RAF EPSTEIN, HOST: Mark Butler is the Federal Health Minister. He is part of Anthony Albanese's Government and he joins us this morning. Thanks for having a word to us.
MINISTER FOR HEALTH AND AGED CARE, MARK BUTLER: Good morning, Raf.
EPSTEIN: What's the latest information on when the vaping ban is actually going to come into place?
BUTLER: The first wave of the ban will be made before the end of the year. Over the next few weeks we'll be making a regulation to ban the import of certain vapes and this will close a loophole that's existed for some years. To his credit, Greg Hunt, who was the Minister in the former government, recognised this was going to become a major health problem. He tried to close this loophole but was rolled by his own party room. So, we're going to close that loophole by the end of the year. And then, over the course of the months of next year, we'll introduce legislation which will also ban the manufacture of these vapes in Australia. Not that there is manufacturing right now, as we understand it, they're all imported. But if we're going to shut the borders on these things, we also want to make sure that we don't get this squeezed balloon effect where people start working out that they can make money from locally manufactured vapes. So, pretty quick.
Also, all of the health ministers of the country are meeting with all of the police ministers and the police commissioners later this week to talk about enforcement issues, which is obviously important as well. I can't remember when health ministers and police ministers came together for a meeting like this. It's a very significant thing and we've all received instructions from our leaders, the Prime Minister and also the Premiers, have indicated they want a whole of government approach to stamp out this public health menace that's afflicting our kids.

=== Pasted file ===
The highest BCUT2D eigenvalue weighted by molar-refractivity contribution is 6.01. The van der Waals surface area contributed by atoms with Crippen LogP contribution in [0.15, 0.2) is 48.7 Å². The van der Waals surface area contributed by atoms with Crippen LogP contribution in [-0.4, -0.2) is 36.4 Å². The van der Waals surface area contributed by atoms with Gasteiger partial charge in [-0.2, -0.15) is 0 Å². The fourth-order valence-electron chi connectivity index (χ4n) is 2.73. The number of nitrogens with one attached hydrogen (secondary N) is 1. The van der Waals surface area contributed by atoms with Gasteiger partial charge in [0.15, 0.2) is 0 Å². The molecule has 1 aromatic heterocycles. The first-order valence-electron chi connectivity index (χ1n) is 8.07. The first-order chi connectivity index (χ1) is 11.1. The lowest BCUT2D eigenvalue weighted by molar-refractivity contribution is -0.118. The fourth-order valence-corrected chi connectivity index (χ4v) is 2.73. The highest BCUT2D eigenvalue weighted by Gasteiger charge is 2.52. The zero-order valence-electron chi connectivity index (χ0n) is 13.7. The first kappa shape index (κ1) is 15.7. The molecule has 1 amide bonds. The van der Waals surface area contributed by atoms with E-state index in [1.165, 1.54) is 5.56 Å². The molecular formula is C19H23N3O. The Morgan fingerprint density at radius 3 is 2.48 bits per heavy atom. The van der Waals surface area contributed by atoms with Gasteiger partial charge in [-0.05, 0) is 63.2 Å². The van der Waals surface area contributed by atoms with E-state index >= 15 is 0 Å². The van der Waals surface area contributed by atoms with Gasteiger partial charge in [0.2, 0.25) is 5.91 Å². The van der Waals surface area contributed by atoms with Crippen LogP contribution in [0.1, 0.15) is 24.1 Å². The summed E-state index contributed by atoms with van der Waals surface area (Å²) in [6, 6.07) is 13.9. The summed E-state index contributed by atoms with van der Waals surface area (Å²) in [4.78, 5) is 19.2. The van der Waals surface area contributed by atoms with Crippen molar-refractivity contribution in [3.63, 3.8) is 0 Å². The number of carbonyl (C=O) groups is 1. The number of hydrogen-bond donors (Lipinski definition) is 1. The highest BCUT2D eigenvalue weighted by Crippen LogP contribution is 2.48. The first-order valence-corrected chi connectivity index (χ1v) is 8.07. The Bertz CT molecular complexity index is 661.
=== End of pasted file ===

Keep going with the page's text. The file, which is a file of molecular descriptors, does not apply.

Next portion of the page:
EPSTEIN: Are you confident you can actually stop people selling vapes? I think you've persuaded a lot of people it's a good idea to get rid of them, but not nearly as many people are actually persuaded you can stop them being sold?
BUTLER: I've been around a while, I know that there's still illicit drugs that are sold in the country in spite of them being illegal for a long time. I don't pretend that absolutely every single vape will be stamped out. I think the thing that's most concerning parents and school communities is the vape store that deliberately opened up down the road because they worked out that their target market is high school kids and increasingly even primary school kids. They're worried that the vapes coming into the country, when we were told this was all about trying to help hardened, usually middle or older aged smokers kick the habit. But when they have pink unicorns on them or are bubble gum flavoured, they're so obviously targeted at very young people. Parents and school communities expect their government, I think, to do everything it can to stamp them out. I'm not naïve enough to think that there won't be some that are sneaking through the border. They don't come in usually in big shipping containers labelled “vape” on the side. But Border Force, the TGA, the Therapeutic Goods Administration, they're going to be working very hard to do our job as a Commonwealth government to stop them coming in the first place. We will need some cooperation from state governments about the supply, if you like, on the ground through some of these stores.
EPSTEIN: Does that mean you blame them? Because we've got you know, we've now got about 1,000 illicit tobacco stores. I've had the police commissioner here. He's not shutting down those illicit tobacco shops. Again, I think a lot of people are with you on the sentiment, Minister but are they actually going to stop being sold?